Living With Erb's Palsy
My name is Mallory King and I have Erb’s Palsy. When I was born I was ripped from my mother after being stuck in the birth canal and unable to breathe. The doctor pulled me out from my right arm, severing the nerves and causing shoulder dystocia. The first year of my life my right arm was completely dead. After years of physical therapy, I gained some range of motion in my arm but it grew slower than the other and the mobility was limited. My whole life I have lived with Erb’s Palsy so often times I forget that I am any different from anyone else, until someone else brings it up. Most of the time when I am asked what happened to my arm it is by a harmless stranger who assumes I recently injured my shoulder or broke my arm. When I explain to them what happened they often go red in the face or apologize for asking. Every once in a while a hurtful person will tease me for having a “t-rex arm”. As a child it was difficult to deal with these comments, but as I have grown up I have learned that everyone gets teased for something, whether they are disabled or not. There are hurtful people in this world that want to tear others down, but there are so many more people with good intentions and huge hearts. I have learned to focus my energy on those people.
Taking Control of My Life
Growing up I allowed my arm to be an excuse. An excuse to get out of P.E. activities, not join sports, or be entirely inactive. Because of this, and emotional eating, my weight climbed. In college I realized my weight was an issue as I was borderline obese. I finally decided to stop with the excuses and control what I could. I began exercising and slowly started incorporating weight lifting into my lifestyle. At first it was scary to go to the gym and lift weights using my arm. I feared people would stare and wonder what was wrong. I struggled to lift any weight with my right arm but I continued to try. I slowly saw progress in my right arm and began to care less about others in the gym and more about why I was there. I have been lifting weights for 5 years now and powerlifting for two. Powerlifting has been an incredible outlet for me mentally and physically. It has shown me that I am capable of doing anything that anyone else can do. Sure, my progress may be slower in some areas. I have to work harder and be more patient. Powerlifting is a challenge with Erb’s Palsy, but when I hit a new record with my bench press or deadlift double my bodyweight I feel I’m even more elated than any able-bodied person because of the challenges I overcame to get there.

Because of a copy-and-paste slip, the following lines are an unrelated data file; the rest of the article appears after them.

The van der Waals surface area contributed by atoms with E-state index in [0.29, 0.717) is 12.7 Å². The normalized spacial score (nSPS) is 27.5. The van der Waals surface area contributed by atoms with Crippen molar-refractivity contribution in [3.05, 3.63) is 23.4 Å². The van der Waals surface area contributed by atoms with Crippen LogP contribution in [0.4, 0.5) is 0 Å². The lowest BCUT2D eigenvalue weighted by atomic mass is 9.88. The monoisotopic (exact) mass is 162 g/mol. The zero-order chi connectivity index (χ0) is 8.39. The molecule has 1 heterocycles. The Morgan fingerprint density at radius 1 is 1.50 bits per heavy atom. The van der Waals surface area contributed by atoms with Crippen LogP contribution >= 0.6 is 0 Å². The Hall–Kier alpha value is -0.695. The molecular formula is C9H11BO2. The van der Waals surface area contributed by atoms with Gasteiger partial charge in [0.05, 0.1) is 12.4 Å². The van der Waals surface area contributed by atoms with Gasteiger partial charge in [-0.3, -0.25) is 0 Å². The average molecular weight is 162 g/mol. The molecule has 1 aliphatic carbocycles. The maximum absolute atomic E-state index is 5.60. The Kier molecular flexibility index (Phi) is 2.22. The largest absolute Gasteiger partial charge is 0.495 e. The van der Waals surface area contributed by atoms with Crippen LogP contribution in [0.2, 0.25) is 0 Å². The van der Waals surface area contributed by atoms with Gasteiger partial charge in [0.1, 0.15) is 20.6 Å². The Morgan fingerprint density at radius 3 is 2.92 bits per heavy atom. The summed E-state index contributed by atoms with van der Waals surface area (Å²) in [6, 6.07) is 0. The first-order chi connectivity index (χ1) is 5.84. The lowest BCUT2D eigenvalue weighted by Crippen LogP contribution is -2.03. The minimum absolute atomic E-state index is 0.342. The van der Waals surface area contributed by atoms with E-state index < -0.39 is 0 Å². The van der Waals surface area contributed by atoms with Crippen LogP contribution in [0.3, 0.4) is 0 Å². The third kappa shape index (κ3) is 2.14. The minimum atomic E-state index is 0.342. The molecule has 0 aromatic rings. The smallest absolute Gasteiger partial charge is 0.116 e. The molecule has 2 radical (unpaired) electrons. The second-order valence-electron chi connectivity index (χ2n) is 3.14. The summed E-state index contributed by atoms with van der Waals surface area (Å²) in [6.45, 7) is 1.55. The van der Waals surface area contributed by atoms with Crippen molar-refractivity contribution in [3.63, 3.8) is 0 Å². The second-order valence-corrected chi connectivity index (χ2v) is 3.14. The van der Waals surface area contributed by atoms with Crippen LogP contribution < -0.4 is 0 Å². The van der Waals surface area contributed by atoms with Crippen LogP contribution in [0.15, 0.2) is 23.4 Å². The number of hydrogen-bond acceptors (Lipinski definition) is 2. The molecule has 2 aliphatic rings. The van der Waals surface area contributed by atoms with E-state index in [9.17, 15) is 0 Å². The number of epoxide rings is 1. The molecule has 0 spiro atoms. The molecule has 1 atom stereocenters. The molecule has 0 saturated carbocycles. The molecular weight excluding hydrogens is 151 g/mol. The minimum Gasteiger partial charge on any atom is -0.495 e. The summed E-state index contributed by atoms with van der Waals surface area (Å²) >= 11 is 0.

I Am More Than My Disability
I am disabled, but that is not the only thing that defines me. There is so much more to me than my disability, and I offer this world just as much as anyone else does. For a long time I despised having a disability and sometimes I do still struggle with that, but it has provided me so many things. It has taught me patience and perseverance. It has made me more resilient and given me the courage to do what is best for me without the concern of other’s opinions. I am disabled. I am also strong, smart, caring, kind, fun, and able to tackle any challenge thrown my way. Thank you Erb’s Palsy, for making me who I am today.